Ministers today said they would bow to demands to publish Brexit impact reports - but faced criticism after revealing they will not be ready for another three weeks.
Commons Speaker John Bercow had given the Government until the end of the day to either publish the reports or be forced to explain why they had failed to.
It came after Labour used an arcane parliamentary procedure known as the humble address to force the Government to publish the 58 sectoral impact assessments.
But appearing in the Commons today, Brexit Minister Steve Baker said the 58 separate assessments do not exist.
Instead he said the information is contained in a string of different general Brexit reports and will take 'some time' to bring together and publish.
He told MPs in the House of Commons: 'We expect this to be no more than three weeks.'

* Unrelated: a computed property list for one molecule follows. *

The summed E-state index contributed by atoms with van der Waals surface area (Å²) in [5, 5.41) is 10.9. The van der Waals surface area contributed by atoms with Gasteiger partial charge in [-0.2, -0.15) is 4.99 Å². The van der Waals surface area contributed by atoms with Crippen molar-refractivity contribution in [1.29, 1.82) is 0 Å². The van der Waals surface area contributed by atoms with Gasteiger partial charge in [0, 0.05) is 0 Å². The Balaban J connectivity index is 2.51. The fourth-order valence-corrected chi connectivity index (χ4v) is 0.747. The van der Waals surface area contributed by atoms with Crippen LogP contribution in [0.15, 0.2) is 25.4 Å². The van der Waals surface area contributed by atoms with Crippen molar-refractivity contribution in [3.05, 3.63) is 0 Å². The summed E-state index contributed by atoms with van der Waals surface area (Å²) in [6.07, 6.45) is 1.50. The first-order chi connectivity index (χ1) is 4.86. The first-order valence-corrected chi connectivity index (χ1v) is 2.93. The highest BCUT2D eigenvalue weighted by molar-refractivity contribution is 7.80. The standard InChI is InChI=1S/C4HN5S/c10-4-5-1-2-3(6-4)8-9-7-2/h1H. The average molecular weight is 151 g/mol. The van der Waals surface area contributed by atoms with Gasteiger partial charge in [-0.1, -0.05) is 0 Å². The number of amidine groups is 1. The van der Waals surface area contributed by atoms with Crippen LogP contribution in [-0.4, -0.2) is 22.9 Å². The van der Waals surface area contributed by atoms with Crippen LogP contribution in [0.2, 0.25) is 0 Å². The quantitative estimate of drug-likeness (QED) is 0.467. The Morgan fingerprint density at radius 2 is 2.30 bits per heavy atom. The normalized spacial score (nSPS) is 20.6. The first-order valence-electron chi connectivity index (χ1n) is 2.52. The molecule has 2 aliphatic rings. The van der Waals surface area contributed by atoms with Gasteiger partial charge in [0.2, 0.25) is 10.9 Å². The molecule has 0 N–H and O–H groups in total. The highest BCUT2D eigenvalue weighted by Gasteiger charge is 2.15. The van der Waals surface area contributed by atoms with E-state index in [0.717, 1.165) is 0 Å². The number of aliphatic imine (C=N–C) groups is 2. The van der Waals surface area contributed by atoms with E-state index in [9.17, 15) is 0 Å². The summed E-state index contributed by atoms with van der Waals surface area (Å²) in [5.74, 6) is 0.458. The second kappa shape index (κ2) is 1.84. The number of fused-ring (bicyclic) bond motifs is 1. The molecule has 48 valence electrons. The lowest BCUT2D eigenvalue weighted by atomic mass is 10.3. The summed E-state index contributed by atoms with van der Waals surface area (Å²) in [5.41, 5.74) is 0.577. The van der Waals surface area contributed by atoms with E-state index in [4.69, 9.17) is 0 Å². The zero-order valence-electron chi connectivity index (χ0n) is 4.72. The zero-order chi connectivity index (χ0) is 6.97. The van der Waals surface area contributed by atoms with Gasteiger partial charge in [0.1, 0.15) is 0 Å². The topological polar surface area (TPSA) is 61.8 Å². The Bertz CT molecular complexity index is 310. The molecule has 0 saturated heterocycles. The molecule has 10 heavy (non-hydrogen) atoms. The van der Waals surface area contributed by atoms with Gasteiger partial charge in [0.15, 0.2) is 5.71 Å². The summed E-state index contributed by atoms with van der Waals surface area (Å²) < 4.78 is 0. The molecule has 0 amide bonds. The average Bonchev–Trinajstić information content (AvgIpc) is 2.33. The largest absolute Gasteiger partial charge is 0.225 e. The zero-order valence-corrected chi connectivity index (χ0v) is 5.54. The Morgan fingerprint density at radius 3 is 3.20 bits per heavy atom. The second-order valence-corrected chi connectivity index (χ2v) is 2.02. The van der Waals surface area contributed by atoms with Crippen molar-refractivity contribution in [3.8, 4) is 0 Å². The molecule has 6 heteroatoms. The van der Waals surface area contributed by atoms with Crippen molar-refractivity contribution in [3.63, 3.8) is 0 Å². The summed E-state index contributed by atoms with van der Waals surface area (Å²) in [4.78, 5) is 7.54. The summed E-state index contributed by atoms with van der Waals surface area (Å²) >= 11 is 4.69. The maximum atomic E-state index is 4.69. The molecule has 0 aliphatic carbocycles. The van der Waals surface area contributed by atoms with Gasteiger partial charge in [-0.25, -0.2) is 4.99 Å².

He added: ‘The situation is that the Government carries out a wide range of analysis across these sectors in order to inform our negotiating position.
Brexit minister Steve Baker , pictutred in Parliament today, said the impact assessments analysis would be published in three weeks time - but said there are not 58 separate reports to publish
Our purpose is to increase our negotiating capital…the government holds a wide range of information across a wide range of documents.
‘But what it does not comprise and what it has ever comprised, is quantitative assessments of impacts on those sectors.’
Attacking Labour, he said voters will look at the demand and ‘ask – whose side are they on?’
He added: ‘I think it is very, very important that we do not in this House do the work of our negotiating partners for them.’
Mr Baker's comments were met with shouts, jeers and cries of 'outrageous' from other MPs.
Labour shadow Brexit minister Matthew Pennycook hit out at the delay and accused the Government of trying to